S5-Ep213 - The Same Page as Your Partner

 It’s been said that every marriage is a cross-cultural experience. And I think that’s a great way to put it because we each bring something new (and a lot of history) to the table in a marriage. And getting on the same page brings it’s own stumbling blocks, ones that we never thought to bring up or discuss before we had kids. And I may be a control freak in my own life, but I realized early on that you can (and should) prepare as much as possible – but you will never be 100% ready to have kids.

 So if we can’t be 100% prepared and we are going to have to reconcile the alternative views of our partners – then are we just setting ourselves up for an argument?

   I say no. But it’s going to take a few steps of walking before we can run here. First, I recommend making sure your partner is in a calm mood before talking over any specific thing. No one agrees to anything unless they feel safe in their environment. You know your partner the best, there are likely plenty of nuances which you can work in as well

Second, understand what your core values are. If you list the benefits of these values, you may be able to find common ground. If you compromise on those values, then what are you? You’d just be a sheet, blowing in the wind.

Third, be willing to accept influence. Compromise never feels perfect. So if you’re getting 100% of what you want – then you’re not compromising. There may even be a thing or two you learn. But this is a good point to bring this up: If you feel that you’ve benefited in any way from these podcasts – or had ideas brought to you which you wouldn’t have thought of otherwise, then it’s a great time to ask your partner if he or she would listen to an episode or three and then you could get their feedback on that episdode and discuss. Episodes are only 3 minutes long, so time shouldn’t be an issue.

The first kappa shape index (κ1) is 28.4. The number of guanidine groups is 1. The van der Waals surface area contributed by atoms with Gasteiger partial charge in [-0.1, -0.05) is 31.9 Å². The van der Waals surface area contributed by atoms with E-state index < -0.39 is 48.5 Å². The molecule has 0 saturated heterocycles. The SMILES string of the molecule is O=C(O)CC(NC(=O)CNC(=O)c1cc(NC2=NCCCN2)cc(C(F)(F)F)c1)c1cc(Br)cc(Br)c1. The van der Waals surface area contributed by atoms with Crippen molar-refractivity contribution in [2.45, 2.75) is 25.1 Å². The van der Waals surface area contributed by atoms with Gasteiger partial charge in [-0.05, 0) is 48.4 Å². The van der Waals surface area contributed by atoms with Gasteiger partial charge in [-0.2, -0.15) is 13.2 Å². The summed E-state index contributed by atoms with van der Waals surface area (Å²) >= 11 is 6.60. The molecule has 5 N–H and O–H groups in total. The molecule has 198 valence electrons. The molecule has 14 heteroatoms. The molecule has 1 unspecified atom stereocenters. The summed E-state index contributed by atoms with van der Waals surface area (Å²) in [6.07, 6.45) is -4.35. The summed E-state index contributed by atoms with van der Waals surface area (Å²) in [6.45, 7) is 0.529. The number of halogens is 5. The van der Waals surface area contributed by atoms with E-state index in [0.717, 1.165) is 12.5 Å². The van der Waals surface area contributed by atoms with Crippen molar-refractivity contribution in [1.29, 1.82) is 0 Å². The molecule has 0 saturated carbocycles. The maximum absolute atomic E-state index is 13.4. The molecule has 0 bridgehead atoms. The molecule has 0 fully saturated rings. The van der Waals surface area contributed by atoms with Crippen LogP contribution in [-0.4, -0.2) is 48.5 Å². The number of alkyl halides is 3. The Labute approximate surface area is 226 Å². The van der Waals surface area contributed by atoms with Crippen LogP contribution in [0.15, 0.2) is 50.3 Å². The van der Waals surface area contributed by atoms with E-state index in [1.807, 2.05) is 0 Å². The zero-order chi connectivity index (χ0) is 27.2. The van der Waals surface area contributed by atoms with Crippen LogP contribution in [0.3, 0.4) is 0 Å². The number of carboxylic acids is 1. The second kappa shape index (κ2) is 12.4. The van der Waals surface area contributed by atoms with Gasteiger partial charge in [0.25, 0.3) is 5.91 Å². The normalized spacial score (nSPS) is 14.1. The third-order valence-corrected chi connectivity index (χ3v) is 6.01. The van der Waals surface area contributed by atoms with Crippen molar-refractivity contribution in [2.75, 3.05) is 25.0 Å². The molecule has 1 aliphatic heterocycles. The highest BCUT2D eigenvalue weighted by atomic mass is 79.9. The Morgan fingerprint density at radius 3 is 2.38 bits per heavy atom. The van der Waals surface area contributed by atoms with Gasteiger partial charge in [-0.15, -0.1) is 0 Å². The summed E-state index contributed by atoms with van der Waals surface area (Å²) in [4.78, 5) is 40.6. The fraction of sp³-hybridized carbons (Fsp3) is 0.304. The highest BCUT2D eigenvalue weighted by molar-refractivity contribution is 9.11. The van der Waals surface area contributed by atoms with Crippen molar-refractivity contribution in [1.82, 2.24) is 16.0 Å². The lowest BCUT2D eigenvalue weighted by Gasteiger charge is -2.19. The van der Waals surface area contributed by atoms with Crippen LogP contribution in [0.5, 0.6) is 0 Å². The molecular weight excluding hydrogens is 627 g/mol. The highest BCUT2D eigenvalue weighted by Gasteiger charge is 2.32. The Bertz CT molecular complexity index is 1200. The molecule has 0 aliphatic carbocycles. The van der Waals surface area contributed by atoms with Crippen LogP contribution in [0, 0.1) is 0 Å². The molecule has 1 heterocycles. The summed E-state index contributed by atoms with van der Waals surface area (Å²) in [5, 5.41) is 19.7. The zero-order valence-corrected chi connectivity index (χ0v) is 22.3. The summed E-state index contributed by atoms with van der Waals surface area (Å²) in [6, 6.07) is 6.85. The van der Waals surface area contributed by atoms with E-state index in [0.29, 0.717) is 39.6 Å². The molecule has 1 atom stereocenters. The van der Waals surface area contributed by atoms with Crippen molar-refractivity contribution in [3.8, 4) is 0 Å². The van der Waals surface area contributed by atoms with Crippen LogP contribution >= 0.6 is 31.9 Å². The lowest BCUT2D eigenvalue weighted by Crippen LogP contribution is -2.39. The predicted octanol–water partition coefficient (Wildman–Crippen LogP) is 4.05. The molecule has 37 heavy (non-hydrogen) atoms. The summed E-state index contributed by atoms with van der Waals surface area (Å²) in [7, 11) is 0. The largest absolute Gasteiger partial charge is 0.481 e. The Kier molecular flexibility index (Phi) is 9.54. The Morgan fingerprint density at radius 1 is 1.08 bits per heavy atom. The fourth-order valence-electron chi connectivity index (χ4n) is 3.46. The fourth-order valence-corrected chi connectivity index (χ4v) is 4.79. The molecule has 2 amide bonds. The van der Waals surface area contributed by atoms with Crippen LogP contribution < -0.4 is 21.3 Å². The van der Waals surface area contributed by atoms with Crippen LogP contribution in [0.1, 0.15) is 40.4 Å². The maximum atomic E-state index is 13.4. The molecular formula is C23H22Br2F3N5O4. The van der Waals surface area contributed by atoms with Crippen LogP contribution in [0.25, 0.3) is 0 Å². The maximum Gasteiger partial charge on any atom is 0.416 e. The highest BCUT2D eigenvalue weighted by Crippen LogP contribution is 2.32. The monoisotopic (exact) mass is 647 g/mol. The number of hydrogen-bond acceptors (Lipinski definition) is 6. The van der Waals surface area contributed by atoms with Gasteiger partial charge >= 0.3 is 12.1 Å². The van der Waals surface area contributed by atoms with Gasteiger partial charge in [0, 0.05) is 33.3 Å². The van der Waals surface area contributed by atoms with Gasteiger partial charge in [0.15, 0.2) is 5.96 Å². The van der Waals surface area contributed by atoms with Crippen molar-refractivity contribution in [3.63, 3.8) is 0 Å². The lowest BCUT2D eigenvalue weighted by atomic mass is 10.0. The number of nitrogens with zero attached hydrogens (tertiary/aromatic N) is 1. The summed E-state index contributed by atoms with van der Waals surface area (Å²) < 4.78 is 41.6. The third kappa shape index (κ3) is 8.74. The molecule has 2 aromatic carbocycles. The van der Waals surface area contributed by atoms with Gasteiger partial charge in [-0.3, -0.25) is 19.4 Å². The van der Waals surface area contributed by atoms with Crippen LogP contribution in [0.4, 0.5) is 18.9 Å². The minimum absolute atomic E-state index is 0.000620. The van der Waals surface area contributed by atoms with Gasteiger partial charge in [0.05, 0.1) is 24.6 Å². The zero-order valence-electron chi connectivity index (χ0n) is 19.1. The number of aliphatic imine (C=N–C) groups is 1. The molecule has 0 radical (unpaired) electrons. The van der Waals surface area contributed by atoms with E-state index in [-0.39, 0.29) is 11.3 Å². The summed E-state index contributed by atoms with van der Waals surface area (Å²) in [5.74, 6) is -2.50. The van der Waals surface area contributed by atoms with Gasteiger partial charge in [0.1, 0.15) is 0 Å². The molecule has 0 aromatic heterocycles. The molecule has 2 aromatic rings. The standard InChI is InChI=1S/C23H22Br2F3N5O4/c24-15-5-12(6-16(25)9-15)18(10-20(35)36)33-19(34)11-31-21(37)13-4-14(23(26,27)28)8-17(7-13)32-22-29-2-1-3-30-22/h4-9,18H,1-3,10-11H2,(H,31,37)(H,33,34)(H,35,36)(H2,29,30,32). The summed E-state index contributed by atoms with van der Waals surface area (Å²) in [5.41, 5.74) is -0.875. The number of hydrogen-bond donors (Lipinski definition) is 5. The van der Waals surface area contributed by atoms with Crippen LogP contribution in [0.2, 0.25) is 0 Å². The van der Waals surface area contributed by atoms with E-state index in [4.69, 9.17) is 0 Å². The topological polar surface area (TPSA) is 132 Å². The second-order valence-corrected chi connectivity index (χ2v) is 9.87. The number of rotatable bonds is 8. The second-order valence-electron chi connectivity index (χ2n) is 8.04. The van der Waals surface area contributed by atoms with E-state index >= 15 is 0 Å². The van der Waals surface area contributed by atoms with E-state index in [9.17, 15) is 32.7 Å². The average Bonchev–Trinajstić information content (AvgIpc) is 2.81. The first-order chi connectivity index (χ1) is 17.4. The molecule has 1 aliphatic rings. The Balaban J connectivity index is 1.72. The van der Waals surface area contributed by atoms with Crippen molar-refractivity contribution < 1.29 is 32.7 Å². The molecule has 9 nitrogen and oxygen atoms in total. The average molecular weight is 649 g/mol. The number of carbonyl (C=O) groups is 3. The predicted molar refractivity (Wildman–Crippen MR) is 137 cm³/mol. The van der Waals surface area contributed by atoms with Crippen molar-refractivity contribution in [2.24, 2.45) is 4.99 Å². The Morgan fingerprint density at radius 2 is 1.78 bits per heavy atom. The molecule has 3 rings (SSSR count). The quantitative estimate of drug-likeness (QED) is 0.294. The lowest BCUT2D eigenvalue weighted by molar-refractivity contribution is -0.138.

Part of being on the same page is hearing the same information and then hashing out everyone’s view points on it. As we said before – everyone brings in their own culture to the marriage – and discussing a common topic (like one of our podcasts) can be the communication that’s gets you to a better place. We’re on itunes, Spotify, google play, and stitcher! Thanks.

July 27, 2019

S5-Ep212 - The Challenge of Our Time

 Since we’re on the topic of screen time, I want you to know that this is the challenge of our time. Parenting kids with technology – screens and phones is the defining issue of our time.
Part of that reason is that we have no sets of data on how children turn into not just adults – but go through adulthood after being given screens and eventually social media at a certain age. So when our children reach 50, everyone will look back and judge – should have done this/should have done that.

My best guess is that screens aren’t the enemy - our brains may become better in sync with the use of technology to make us more efficient.  But the social side of things is a different story. Socially, there are a lot more kids committing suicide than before, so I think it’s already starting to show itself.

 While that got a little deep there for a second, my main goal was to help you get your kids off the ipads. Everyone has a different level, and though my time limit on screens is really low, all of us realize that it has to end sometime. And often a meltdown occurs. So how to stop the meltdown?

  Now there’s a lot of MDs weighing in here, but I think common sense plus one extra level of thinking gets us there. The question I pose is ‘why’. Why is your kid having a meltdown. You probably say – he doesn’t want to be done. Yes, but why is he having such a hard time being done? And the answer is that he’s really into this world. It doesn’t take a PhD to see that these games are designed to suck your kid in. So getting them out of it is going to have to be a step beyond giving them a timer. You’re going to have to interact with them. 5 minutes before you want them to be done, you have to sit next to them and ask them to explain what’s going on in the game. This helps them bridge the gap between reality and game. And yes,  you need to tell them that there’s a timer and they will be done soon – but you have to hold their virtual hand and get them back to reality.